So you’re a product manager. You have a few years or even decades of experience under your belt, a great understanding of your job, and you read all the latest books and blogs.
And yet I’ll bet you still find yourself lost from time to time, with no one to turn to.
Product management is evolving rapidly, with new approaches, processes and ideas surfacing all the time. It’s also a job that’s hard to learn; courses and workshops can get you started or teach you new skills, but there is no one degree or class that will make you an expert product manager. Just as with our products, the only way to succeed is by trying, failing, and learning the job itself.
To compound matters product management can be a pretty lonely job. If you’re lucky you might have 7 engineers and a couple of designers and researchers for every PM in your org (if you’re unlucky the ratios are much higher). In most startups this means you’re the sole PM, but even in larger organisations it can be hard to gather a critical mass of product managers.
Five years ago I was that solo product manager at a London startup. I had over 15 years experience as a product manager, designer and developer but I was still completely alone, facing brand new challenges every day. Although I had a great relationship with the founders and the tech team, there was no one to talk to about product-specific challenges, no one to check new ideas with, and frankly no one to bitch to about what wasn’t working, as much as what was working.
My response was to start a meetup for fellow PMs. The hope was to gather together 20-30 peers, share our pains and experiences, and think about new ways to build products people love. Fast forward to today and that meetup has spawned a global community in over 66 cities with over 25,000 members, as well as annual conferences in London and San Francisco.
The benefits of coming together
Why did our meetup take off? There’s a shared understanding that in order to become better at our jobs and to move the entire discipline forward we need to share our knowledge with a community of practitioners. Communities of practice are not a new idea. In engineering and law they have long been recognized as crucial to setting the standards, building knowledge and helping practitioners develop their careers. In fact this sort of continual professional development is a requirement just to maintain your professional standing. These networks and communities are both internal and external. But as product management can be a lonely practice, we have to go external.
It’s an incredible validation to be in a room full of your peers – whether it’s 30 of you in the back room of a bar or 1,000 attendees in a giant auditorium – but there are real benefits too. Here’s just five:
Learn from the mistakes of others. In a good community everyone shares not just their successes and how they were achieved but more crucially their failures and what they learned from them. We’re all facing the same challenges regardless of whether we’re in small startups or huge corporates, building SaaS or consumer apps, building brand new products or managing existing ones, so this is by far the best proxy for gaining that experience yourself.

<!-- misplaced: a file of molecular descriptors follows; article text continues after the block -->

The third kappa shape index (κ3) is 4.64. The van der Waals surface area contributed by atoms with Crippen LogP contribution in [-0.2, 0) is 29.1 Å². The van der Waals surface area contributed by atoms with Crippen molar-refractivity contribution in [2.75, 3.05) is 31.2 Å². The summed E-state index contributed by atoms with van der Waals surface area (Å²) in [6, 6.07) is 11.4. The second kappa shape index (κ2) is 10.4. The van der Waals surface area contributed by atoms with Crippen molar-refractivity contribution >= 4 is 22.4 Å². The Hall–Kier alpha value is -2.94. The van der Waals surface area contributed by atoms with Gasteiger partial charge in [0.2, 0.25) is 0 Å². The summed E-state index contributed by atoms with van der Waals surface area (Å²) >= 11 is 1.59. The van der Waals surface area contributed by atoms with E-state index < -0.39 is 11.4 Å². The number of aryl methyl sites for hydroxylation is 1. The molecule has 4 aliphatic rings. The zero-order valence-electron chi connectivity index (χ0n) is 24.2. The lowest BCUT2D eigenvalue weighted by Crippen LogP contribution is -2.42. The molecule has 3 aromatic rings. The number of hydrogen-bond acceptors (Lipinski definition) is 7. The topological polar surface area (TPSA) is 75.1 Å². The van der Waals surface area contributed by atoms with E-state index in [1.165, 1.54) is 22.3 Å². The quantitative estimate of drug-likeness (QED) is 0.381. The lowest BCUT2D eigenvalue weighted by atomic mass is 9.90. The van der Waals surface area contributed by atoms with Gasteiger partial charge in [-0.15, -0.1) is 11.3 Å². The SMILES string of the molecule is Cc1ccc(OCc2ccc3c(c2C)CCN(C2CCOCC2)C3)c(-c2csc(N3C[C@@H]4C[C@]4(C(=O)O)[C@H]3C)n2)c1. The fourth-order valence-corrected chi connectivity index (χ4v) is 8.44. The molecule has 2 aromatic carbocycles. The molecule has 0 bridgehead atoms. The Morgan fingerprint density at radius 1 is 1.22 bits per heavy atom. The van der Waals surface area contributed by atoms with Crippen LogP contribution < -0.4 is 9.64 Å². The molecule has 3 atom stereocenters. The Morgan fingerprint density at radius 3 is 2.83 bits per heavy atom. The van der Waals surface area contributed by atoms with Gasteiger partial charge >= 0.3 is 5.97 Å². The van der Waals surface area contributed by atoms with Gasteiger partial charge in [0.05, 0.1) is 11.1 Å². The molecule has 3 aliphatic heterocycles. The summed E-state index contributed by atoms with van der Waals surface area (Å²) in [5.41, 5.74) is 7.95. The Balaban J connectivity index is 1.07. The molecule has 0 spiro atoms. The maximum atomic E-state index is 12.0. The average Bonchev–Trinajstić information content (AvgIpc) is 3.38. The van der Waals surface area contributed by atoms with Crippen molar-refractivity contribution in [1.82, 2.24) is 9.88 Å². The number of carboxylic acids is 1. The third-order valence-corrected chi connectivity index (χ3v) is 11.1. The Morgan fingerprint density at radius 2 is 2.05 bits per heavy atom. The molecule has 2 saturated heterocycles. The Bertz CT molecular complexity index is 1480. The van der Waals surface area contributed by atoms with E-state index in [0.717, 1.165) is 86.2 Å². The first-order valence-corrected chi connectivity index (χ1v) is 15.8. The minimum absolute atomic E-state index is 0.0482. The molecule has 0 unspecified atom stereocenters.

“Learn all you can from the mistakes of others. You won’t have time to make them all yourself.” – Alfred Sheinwold
Evolve your skills. Courses, classes and workshops are great ways to pick up new skills, but they’re even more valuable when you can talk to other practitioners about those skills and learn not just the theory but how they’re been implemented.
Develop new approaches. The Agile Manifesto was famously conceived by 17 software engineers who got together in a ski resort in Utah, and has transformed the craft of software development. What new approach will come from a community of product managers?
Get inspired by fresh perspectives. Whether hearing a peer share their story or preparing your own talk, stepping back from your day-to-day work to reflect on the product challenges you’re facing and what you’ve learned recently is invaluable. It opens up fresh perspectives and can suggest new ways to approach the problem once you’re back at the office.
It’s also critical not to get too myopic about your industry or product and get inspiration from other industries that may be tackling the same problem you have. From onboarding to engagement, the best way to find new ideas is to see what others are working on.
“The best ideas are usually combinations of existing ideas, and obviously the more you can talk with other product people the more likely you are to come away with new and interesting ways of doing things”
– Paul Adams, Intercom
Develop your career. Of course learning new skills and experiences will make you a better product manager, but coming forward and sharing your own experiences raises your profile in the community and can open up new career paths.
Move the craft forward
Product management is still a nascent and maturing profession, but just like The Impressionists developed their individual styles by gathering in the cafes and studios of Paris, or the software engineers who got together and developed the Agile Manifesto, we need to work together to move our craft forward by sharing our ideas and experiences.
Luckily product managers are a communicative bunch, and there are a number of places all over the world where you can get involved and start sharing and learning, from local meetups like ProductTank, to unconferences like ProductCamp or our conference Mind the Product. At the very least, if you come along, you’ll know you’re not alone.
Intercom co-founder and Chief Strategy Officer Des Traynor speaks at Mind the Product in San Francisco on May 4, 2016, and tickets are on sale for Mind the Product London in September.